During the first decade of the 21st century, politicians more aligned with the interests of the wealthy than the poor inherited a budget surplus and created a massive federal deficit by not funding two wars, by not funding a needed Medicare drug benefit and passing the expensive version favored by the drug industry rather than by consumers, by creating large tax cuts predominately benefiting the wealthy, and by failing to regulate financial speculation by the super-wealthy. It all devolved to bust the economic system and create a massive deficit. Now, those who are largely responsible for the deficit seem to want to lower it by cutting programs that benefit the poor and vulnerable. “From whom do kings of the earth take toll or tribute?” [end of rant]

“Then the children are free,” said Jesus. What does that mean?

This story follows closely upon the heels of the Transfiguration, where we have heard the voice from heaven proclaim, “This is my Son…” Elsewhere Jesus identifies himself in union with his disciples, especially in John. The children of God, the King of kings, are free. There is a higher law, a higher identity, a higher obligation.

Yet for the sake of community peace, Jesus says: “However, so that we do not give offense to them, go to the sea and cast a hook.” Fishing is Peter’s business. It is his work and his source of income. Jesus sends him to pay the taxes (whether Jewish or Roman) through his working income. Yet God provides the miraculous catch for Peter the fisherman. In the mouth of the first fish will be a stater, the equivalent of two didrachmas, the temple tax for two persons (either Jerusalem or Jupiter’s temple).

So, for the sake of community, for the sake of the common good, Jesus pays the taxes without making a statement of judgment about them other than asserting the child of God’s ultimate freedom from such things. Jesus doesn’t weigh in on the rabbinical debate about the minimalist once-in-a-lifetime or the more demanding annual Temple tax. Matthew doesn’t form an interpretation for a tax revolt against the hated toll for the temple of Jupiter. Jesus simply asserts the children’s freedom under God, and he then acts for the sake of community peace.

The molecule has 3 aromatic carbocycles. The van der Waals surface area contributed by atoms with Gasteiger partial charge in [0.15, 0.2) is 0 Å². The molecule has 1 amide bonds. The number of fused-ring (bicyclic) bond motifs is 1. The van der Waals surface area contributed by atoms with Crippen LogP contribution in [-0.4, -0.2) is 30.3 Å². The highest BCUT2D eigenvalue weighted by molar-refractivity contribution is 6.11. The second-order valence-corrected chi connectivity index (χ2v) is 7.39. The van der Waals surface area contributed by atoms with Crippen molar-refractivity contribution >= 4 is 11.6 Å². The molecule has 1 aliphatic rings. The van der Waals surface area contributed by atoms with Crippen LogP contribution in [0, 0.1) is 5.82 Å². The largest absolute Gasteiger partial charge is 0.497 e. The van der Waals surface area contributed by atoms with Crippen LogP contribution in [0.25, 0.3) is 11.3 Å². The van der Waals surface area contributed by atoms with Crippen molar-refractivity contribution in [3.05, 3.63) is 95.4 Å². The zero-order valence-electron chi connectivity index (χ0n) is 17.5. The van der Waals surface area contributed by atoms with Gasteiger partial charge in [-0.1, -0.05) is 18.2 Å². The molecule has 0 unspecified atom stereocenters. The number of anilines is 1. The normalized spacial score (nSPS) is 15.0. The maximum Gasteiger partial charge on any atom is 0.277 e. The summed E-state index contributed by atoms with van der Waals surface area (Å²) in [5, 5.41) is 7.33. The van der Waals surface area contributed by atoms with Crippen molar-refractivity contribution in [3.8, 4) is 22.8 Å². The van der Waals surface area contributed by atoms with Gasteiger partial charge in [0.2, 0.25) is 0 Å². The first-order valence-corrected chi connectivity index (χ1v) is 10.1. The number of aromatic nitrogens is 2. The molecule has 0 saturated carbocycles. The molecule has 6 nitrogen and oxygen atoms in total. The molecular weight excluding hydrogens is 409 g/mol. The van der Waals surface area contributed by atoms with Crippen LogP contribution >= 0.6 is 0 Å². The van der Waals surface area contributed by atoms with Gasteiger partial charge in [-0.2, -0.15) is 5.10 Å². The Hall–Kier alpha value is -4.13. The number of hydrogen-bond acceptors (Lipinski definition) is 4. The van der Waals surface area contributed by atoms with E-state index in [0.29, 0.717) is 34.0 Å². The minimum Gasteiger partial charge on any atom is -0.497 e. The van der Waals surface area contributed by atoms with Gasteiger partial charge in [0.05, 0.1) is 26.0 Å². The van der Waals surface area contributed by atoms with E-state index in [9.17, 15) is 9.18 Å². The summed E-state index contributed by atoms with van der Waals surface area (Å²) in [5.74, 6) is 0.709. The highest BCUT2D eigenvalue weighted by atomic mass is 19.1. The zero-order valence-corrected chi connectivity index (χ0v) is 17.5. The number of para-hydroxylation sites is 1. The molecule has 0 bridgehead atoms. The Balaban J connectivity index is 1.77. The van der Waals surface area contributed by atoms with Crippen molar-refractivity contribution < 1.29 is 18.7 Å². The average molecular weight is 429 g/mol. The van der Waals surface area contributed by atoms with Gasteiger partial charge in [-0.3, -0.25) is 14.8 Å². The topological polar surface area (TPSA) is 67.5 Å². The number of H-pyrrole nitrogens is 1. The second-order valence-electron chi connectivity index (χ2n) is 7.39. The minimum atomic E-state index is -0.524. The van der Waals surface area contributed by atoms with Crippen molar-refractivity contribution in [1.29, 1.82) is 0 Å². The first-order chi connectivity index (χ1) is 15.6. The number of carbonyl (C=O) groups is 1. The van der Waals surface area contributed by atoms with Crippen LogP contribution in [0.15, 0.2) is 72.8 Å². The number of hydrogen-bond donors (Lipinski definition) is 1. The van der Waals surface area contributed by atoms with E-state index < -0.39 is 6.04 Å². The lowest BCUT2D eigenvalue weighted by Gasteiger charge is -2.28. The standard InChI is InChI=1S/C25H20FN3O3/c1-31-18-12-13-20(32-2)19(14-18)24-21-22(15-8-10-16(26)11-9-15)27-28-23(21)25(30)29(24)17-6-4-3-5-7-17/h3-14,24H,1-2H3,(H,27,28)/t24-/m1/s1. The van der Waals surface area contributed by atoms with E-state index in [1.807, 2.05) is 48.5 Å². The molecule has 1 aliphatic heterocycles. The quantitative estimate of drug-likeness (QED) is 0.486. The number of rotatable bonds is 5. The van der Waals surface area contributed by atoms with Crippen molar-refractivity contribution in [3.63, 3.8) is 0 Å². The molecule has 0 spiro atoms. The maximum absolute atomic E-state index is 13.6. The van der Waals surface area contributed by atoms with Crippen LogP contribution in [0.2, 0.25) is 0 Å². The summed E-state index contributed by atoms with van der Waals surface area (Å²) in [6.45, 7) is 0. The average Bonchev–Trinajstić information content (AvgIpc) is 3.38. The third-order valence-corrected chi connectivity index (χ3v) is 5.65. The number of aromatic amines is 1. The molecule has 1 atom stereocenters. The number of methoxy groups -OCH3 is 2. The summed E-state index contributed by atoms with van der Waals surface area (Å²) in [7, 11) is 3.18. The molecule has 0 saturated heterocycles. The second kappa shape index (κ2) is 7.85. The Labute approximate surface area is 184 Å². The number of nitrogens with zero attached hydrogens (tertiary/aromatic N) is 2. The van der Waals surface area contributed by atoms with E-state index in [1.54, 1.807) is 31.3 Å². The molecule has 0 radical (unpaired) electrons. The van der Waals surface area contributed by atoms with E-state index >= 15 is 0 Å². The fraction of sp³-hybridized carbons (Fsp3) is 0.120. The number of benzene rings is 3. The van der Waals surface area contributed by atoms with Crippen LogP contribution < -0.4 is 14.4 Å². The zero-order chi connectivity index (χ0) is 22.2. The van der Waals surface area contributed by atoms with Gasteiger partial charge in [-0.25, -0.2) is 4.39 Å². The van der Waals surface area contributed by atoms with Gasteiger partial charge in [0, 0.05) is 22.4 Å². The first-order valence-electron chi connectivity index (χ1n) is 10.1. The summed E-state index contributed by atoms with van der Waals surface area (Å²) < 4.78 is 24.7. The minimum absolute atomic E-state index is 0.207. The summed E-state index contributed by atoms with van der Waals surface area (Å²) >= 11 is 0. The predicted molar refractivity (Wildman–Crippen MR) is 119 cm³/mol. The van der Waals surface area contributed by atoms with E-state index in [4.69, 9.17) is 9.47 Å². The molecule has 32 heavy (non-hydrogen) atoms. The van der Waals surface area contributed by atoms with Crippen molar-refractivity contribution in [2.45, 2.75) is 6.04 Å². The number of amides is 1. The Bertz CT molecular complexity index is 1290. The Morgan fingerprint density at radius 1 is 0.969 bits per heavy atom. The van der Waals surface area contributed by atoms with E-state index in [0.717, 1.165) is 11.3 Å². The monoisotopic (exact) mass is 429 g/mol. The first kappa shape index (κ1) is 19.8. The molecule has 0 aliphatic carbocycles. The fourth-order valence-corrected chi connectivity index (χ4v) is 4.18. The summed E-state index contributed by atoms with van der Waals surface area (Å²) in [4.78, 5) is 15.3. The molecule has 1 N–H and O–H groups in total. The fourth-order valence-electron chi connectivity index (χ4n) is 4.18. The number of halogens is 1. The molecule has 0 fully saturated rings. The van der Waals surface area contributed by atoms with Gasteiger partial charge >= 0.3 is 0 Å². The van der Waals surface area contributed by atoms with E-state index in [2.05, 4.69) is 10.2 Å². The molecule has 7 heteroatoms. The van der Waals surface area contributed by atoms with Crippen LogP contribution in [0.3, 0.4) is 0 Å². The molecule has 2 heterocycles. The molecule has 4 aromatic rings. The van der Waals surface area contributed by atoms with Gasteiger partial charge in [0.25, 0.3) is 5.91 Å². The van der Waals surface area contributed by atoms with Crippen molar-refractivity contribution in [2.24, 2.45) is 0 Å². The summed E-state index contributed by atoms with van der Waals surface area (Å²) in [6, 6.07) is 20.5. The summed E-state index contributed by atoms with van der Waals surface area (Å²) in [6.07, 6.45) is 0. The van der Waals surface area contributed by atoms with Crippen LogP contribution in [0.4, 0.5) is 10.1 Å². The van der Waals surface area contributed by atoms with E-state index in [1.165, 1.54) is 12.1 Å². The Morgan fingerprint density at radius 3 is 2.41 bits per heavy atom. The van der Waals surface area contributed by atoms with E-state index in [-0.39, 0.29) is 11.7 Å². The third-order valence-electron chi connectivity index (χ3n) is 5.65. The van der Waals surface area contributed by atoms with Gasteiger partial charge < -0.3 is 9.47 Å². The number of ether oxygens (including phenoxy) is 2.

As a free child of God I am particularly pleased to pay taxes when they support the common good and when they go to the cause of creating a healthy and vibrant community. I want the finest educational opportunities to be available to all, adequate security, modes of public transportation available for all including those who may not afford a car, infrastructure for creativity in business and other human pursuits, parks and museums that welcome everyone, shelter, security in old age, and universal access to health care. These seem like the building blocks of a healthy and just society. It takes a temple tax to support a temple.

I am not so pleased to pay taxes for foolish wars and for the promotion of prejudicial or elitist policies. But there is no way to parse out the taxes. So, in order not to give offense, I go fishing every day — I go to work — and God provides. But I do wish that God would provide more for the poor and a more generous spirit among the wealthy and powerful, for the sake of community and the common good.